the essential problem with american patisserie - a snobbish pov

In one of his most famous poems, Baudelaire writes of the albatros who is captured by sailors and held by a rope on board ship, unable to fly, and so mocked by the crew, now by a poke, now by some sailor imitating his limping walk. For Baudelaire, this is the very image of the poet:

Le Poète est semblable au prince des nuées

Qui hante la tempête et se rit de l'archer;Exilé sur le sol au milieu des huées,Ses ailes de géant l'empêchent de marcher.

For me, this is the very image of a man stuck in Los Angeles, remembering French boulangeries.
It isn’t that America has any reason to have suck pastries. If you read about the donut, the ur-American pastry, it evidently derives from the same family as the beignet, and all kinds of European fried flour goods. So what happened to it? Somehow, there was a split in the development of pastry, with the Europeans intent on inventing ever lighter, ever more complex pastries, and the Americans intent on creating ever denser, ever mono-sweeter pastries. To want something other at some point would expose the poor decadent American who expressed such deviance to a milieu des huées, and from there it is just a hop skip and a jump to homosexuality and drug taking, as any good Republican knows.
This is not to knock all American cuisine. In Paris, one longs, like a poet, for good coffee – although as numerous articles in the NYT over the last five years have pointed out, Paris has become a hot spot of expatriate baristas, who are slowly weening the french from that simplistic concotion they call expresso (not to mention the horror of Nescafe served as coffee – it happens!). However, I’m old enough to remember (a phrase I seem to increasingly use. Funny, that) when American coffee at its finest was a can of Yuban. Perhaps the greatest contribution of hippy culture to the American scene (besides the Monkeys) was an increased awareness of ingrediants and non-industrial cooking. The completely irritatiing foodies are the result, on the one hand, but on the other, the level of American eating has gone up, at least among the aspirers.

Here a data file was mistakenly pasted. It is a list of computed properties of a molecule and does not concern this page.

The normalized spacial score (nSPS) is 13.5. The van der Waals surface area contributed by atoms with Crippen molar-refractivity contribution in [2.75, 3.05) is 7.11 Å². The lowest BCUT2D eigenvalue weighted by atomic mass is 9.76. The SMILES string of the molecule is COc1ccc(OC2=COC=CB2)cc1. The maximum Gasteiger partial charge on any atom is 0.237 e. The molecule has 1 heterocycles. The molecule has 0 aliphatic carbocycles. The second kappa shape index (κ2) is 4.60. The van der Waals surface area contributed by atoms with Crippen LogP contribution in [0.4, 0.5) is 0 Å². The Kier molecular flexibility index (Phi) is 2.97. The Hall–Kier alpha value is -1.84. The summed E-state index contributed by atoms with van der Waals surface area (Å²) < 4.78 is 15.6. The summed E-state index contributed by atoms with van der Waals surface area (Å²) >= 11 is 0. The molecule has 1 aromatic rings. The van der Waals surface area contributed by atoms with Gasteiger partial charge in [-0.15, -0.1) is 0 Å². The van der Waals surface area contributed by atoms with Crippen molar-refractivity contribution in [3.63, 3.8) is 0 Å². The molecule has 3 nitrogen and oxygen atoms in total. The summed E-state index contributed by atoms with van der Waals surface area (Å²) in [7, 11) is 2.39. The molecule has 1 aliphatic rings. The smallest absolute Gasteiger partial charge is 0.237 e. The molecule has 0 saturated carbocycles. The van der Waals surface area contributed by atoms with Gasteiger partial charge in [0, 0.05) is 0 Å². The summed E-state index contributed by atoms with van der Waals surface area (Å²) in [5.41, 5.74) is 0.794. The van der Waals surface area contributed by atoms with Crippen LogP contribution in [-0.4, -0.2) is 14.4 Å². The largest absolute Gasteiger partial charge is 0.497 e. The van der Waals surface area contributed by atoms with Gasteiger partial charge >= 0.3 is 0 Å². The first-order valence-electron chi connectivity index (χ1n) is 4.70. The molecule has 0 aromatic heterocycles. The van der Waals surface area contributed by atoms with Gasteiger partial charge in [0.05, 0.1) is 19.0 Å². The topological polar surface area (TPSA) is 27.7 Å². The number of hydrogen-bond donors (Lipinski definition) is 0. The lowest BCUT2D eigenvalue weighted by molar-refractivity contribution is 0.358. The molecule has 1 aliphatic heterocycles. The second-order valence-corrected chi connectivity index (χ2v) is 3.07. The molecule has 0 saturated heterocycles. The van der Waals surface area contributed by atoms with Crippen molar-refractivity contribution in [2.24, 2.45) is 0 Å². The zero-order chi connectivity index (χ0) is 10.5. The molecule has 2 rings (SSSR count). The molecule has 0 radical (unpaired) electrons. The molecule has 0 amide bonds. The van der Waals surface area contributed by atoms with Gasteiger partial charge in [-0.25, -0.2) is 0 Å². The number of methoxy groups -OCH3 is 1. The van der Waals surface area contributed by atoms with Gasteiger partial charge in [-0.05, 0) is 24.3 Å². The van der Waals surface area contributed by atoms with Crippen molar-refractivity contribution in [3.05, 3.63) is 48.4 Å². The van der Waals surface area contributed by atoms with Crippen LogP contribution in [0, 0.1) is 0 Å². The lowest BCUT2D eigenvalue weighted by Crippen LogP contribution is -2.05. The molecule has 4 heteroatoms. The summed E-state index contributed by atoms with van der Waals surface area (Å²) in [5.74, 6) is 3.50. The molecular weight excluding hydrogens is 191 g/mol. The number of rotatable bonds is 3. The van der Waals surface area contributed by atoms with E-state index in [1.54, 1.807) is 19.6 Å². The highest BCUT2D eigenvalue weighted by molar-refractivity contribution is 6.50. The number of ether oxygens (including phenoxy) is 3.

This is why I find the donut a puzzle. The donut shop is omnipresent in American life – hence, the network for distributing a better beignet exists. But where is that beignet? Donut shops, when they respond to what they think is public demand, are concerned to advertise less calorific varieties of donut. I, on the other hand, suspect that donuts are one of those serial foods, like popcorn, so that the calory profile of one donut is not exactly helpful. What is needed, of course, is to attack that serial pattern, to make a donut that is completely satisfying in itself. Patisserie, ladies and gentlemen! I humbly ask this on behalf of all albotrosi